World Library  
Flag as Inappropriate
Email this Article

Knickerbocker Theatre (Broadway)

Article Id: WHEBN0005859305
Reproduction Date:

Title: Knickerbocker Theatre (Broadway)  
Author: World Heritage Encyclopedia
Language: English
Subject: Quality Street (play), Walter Burke, Broadway theatres, Broadway theatre, Astor Theatre
Collection:
Publisher: World Heritage Encyclopedia
Publication
Date:
 

Knickerbocker Theatre (Broadway)

Broadway, 1920, looking north from 38th St., showing the Casino and Knickerbocker Theatres, a sign pointing to Maxine Elliott's Theatre, which is out of view on 39th Street, and a sign advertising the Winter Garden Theatre, which is out of view on 50th Street. All but the Winter Garden are demolished. The old Metropolitan Opera House and the old Times Tower are visible on the left.

The Knickerbocker Theatre, previously known as Abbey's Theatre and Henry Abbey's Theatre, was a Broadway theatre located at 1396 Broadway (West 38th Street) in New York City. It operated from 1893 to 1930. In 1906, the theatre introduced the first moving electrical sign on Broadway to advertise its productions.

Contents

  • History 1
  • Notable productions 2
  • References 3
  • External links 4

History

The 1500-seat theatre was designed by the architect firm of J. B. McElfatrick & Co. It opened as Abbey's Theatre, named after Broadway theatre manager and producer Henry Eugene Abbey, on November 8, 1893 with a production of the melodrama The Countess Valeska. In the mid-1890s, Lillian Russell starred at the theatre, including in The Queen of Brilliants, a flop.

Following Abbey's death in 1896, Al Hayman and the Theatrical Syndicate group took control of the theatre and rechristened it the Knickerbocker. In its early years, the theatre hosted productions of Shakespeare's plays and Edwardian musical comedy. Several of Victor Herbert's operettas premièred there. In 1906, the theatre introduced the first moving electrical sign on Broadway with an advertisement for its production of Herbert's The Red Mill. Operettas by European composers, such as The Dollar Princess and The Merry Widow also played there.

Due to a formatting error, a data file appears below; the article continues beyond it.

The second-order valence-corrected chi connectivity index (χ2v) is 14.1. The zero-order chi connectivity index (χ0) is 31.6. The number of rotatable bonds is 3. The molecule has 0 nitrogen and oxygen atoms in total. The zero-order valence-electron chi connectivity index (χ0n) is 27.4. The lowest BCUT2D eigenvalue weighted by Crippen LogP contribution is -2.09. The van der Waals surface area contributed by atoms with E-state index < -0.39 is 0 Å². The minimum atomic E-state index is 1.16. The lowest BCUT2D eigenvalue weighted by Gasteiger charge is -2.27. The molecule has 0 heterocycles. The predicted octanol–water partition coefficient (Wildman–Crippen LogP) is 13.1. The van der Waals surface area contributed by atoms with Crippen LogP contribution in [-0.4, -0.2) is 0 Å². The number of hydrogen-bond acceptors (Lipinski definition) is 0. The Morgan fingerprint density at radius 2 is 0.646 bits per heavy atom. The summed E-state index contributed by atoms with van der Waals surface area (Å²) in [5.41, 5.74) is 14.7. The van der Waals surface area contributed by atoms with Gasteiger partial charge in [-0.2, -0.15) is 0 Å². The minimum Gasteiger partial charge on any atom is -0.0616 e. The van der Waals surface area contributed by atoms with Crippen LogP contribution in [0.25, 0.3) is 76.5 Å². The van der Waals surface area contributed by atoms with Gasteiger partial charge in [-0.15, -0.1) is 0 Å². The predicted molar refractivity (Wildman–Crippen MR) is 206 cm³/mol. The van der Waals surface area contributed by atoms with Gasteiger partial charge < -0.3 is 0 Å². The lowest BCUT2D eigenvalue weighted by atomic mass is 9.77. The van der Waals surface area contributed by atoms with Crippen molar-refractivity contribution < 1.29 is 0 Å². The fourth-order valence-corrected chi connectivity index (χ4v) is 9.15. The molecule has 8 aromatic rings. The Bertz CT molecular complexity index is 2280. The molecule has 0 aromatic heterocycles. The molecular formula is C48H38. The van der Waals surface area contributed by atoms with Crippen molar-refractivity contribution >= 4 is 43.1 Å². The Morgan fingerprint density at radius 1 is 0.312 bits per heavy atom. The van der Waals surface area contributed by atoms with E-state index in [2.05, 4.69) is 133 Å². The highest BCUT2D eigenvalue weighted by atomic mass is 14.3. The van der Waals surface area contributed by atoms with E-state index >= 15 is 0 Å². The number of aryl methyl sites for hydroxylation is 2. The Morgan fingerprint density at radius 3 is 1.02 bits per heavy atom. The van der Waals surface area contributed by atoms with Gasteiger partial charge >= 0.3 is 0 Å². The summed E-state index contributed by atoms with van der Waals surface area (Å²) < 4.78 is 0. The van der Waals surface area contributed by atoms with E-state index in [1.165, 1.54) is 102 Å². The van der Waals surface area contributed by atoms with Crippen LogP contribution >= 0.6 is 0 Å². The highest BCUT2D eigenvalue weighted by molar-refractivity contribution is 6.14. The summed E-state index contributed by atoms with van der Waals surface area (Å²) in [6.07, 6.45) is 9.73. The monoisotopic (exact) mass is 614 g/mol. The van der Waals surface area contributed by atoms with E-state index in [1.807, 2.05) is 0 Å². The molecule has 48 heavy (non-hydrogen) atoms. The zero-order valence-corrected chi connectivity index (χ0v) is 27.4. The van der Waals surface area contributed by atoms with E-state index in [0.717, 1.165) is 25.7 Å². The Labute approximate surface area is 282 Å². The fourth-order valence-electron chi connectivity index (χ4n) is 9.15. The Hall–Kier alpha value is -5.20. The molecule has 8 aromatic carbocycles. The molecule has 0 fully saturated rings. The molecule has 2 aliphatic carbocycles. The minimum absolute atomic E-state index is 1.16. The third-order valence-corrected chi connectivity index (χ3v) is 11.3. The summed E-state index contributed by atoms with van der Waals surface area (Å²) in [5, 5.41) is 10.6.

After World War I, the theatre continued to present a mixture of musicals, new plays and classics. Following the Wall Street Crash of 1929, the theatre closed. It was demolished in 1930, along with the nearby Casino Theatre, to make way for the expanding Garment District.[1]

Program for "The Merchant of Venice", 1901

Notable productions

References

  1. ^ "Broadway and Off Broadway Theatres – A to L". World Theatres. Retrieved 24 May 2011. 
  2. ^ Parker, John (ed), Who's Who in the Theatre, 10th revised edition, London, 1947: 1430

External links

  • Internet Broadway Database listing
This article was sourced from Creative Commons Attribution-ShareAlike License; additional terms may apply. World Heritage Encyclopedia content is assembled from numerous content providers, Open Access Publishing, and in compliance with The Fair Access to Science and Technology Research Act (FASTR), Wikimedia Foundation, Inc., Public Library of Science, The Encyclopedia of Life, Open Book Publishers (OBP), PubMed, U.S. National Library of Medicine, National Center for Biotechnology Information, U.S. National Library of Medicine, National Institutes of Health (NIH), U.S. Department of Health & Human Services, and USA.gov, which sources content from all federal, state, local, tribal, and territorial government publication portals (.gov, .mil, .edu). Funding for USA.gov and content contributors is made possible from the U.S. Congress, E-Government Act of 2002.
 
Crowd sourced content that is contributed to World Heritage Encyclopedia is peer reviewed and edited by our editorial staff to ensure quality scholarly research articles.
 
By using this site, you agree to the Terms of Use and Privacy Policy. World Heritage Encyclopedia™ is a registered trademark of the World Public Library Association, a non-profit organization.
 


Copyright © World Library Foundation. All rights reserved. eBooks from Project Gutenberg are sponsored by the World Library Foundation,
a 501c(4) Member's Support Non-Profit Organization, and is NOT affiliated with any governmental agency or department.